The results of a recent study in the Journal of the American Dental Association showed results that 16.1% of patients experienced orofacial pain. It turns out that this is almost the same number of patient visits to physicians for migraine or headache pain. Is there a connection to TMJ disorder?
The October 2015 Journal of the American Dental Association presented a study entitled Frequency of Orofacial Pain in Dental Patients. The study looked at 100 dental practices, chosen over a three-year period. The dentists took a random sample of their patients that were seen and screened them for current orofacial pain or any pain within the previous year.
The results showed that 1 in 6 patients, a 16.1% prevalence, had in the previous year experienced orofacial pain. The most prevalent pain was in the tooth and gum (dental-alveolar) followed by muscle and ligament (musculoligamentous) pain.
This is important for dentists and physicians. A 16% prevalence represents a high number of patient visits. According to the CDC, physician visits for headache/migraine in 2009 was 16.1%. It is interesting that the number of visits to physician for headache and migraine pain is the same as dental visits for orofacial pain. It is quite possible that instead of migraines, those patients may be suffering from the musculoskeletal symptoms of a temporomandibular disorder.
Temporomandibular disorders can present as neck pain, pain under the ear, or occipital headache pain. In 2009 the CDC reported incidence of physician visits for neck pain was 15.1% of office visits.
Orofacial pain is fairly common presenting symptom in dental offices. In addition to evaluating possible dental causes, general dentists should measure TMJ range of motion of the TM, which this study did not mention. If range of motion indicates disorder, the patient should be referred to a TMJ expert if the physician or dentist doesn’t want to manage a potential TMJ disorder. Dentists should also refer patients for a TMJ screening if the pain doesn’t resolve in 7-10 days using common protocols of rest, ice, and anti-inflammatory medications. Long-term medication is not treatment.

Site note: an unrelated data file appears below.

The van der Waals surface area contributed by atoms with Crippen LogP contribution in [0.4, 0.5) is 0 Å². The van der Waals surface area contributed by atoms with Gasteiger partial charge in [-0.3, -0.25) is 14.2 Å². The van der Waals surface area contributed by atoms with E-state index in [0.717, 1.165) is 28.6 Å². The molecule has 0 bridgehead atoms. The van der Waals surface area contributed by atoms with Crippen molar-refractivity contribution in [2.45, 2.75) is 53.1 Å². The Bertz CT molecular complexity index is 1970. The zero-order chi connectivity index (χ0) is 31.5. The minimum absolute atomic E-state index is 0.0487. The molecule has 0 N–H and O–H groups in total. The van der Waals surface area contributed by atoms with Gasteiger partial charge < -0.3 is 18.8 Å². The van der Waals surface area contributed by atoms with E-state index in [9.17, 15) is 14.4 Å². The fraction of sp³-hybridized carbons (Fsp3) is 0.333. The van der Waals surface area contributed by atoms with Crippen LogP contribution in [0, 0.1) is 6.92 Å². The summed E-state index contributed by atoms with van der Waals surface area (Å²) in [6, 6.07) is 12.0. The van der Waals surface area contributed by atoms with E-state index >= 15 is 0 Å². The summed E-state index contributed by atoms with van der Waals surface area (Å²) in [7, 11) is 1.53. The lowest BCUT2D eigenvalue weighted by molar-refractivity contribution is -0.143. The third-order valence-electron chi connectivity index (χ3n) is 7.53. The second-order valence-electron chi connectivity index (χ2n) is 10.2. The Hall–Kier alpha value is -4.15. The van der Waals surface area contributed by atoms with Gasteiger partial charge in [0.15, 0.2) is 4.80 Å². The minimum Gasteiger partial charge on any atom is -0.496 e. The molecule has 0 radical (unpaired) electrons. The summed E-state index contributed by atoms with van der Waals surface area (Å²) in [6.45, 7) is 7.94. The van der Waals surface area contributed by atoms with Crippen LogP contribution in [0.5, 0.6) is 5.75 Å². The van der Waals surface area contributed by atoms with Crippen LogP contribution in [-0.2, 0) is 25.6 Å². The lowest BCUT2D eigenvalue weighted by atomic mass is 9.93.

Physicians seeing patients for headache or neck pain should also measure TMJ mobility and/or consider it in their diagnosis. Many physicians are unaware that most general dentists are not trained to manage TMJ disorders. Therefore, simply telling the patient to see their dentist doesn’t always result in a qualified examination.
It is common for patients that are referred to me to have been experiencing pain for months, a year, or even longer, and have tried several diagnosis and treatments to alleviate the pain. Head and upper neck pain in the presence of jaws that click, pop, or feel stuck should seek out a TMJ focused practice for an evaluation. Jaws and mouths that don’t open well, or patients who have pain in the muscles or jaw joints when eating should also seek consultation for a TM disorder.